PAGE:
Apple has paid more than $18 million for a 70,00 square foot microchip fabrication plant that was formerly owned by Samsung in North San Jose, not far from its existing headquarters at One Infinite Loop in Cupertino.
According to a report by Nathan Donato-Weinstein of the Silicon Valley Business Journal, the plant was operated by Maxim Integrated Products primarily as a low volume manufacturing facility, as well as to support the development of process technology.
However, Maxim closed the facility in July of this year. The company originally bought the site from Samsung in 1997, and which still sits near a new Samsung Semiconductor building.
Maxim itself marketed the plant as an operational fabrication plant, and said it would be suited for prototype, pilot and low-volume manufacturing.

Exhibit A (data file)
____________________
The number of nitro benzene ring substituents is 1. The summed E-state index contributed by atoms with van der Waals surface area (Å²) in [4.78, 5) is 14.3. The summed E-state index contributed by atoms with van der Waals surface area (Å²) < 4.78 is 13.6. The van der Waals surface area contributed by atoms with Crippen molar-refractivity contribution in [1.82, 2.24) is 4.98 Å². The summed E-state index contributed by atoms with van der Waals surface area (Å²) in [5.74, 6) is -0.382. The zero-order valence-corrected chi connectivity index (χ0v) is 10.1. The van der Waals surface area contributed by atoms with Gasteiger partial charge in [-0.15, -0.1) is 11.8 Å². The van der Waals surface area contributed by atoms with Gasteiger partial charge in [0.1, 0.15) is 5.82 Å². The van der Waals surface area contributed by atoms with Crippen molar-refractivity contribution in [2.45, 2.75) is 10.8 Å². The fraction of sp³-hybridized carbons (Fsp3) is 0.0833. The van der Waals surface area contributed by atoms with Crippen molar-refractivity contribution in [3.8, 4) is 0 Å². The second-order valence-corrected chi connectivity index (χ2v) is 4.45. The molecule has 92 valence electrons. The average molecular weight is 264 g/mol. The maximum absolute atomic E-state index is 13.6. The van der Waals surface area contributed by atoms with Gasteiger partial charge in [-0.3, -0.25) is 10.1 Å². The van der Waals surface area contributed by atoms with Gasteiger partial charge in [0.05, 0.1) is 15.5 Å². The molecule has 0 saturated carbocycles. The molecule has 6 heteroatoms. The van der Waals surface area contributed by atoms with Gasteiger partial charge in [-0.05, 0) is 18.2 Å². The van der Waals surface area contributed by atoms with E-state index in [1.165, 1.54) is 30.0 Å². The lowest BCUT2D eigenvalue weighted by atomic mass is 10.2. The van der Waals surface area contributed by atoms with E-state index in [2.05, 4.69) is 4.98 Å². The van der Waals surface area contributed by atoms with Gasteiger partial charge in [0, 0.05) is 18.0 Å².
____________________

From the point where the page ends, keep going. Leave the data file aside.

Analysts have also noted that the agent stated that “this facility is capable of producing a wide array of products at multiple technology nodes ranging from 600nm to 90nm, with the bulk of production from 350nm to 180nm”.
Apple’s current chips in Macs and iOS devices (i.e. the iPhone and iPad) are made by various companies such as Samsung, Intel, Broadcom, Texas Instruments and others, but usually use more advanced production processes than the new site can deliver. The small fab may however be used to prototype chip designs or for other research and development activities.
The original ARM chips used in the first iPhone were built on a 90n process. While the iPhone 6s uses a 14-16nm process in its custom Apple-design A9 chip based on an ARM core.
SOURCE: Silicon Valley Business Journal.
Larry Banks is a keen follower of technology and finance. He has worked for a variety of online publications, writing about a diverse range of topics including mobile networks, patents, and Internet video delivery technologies.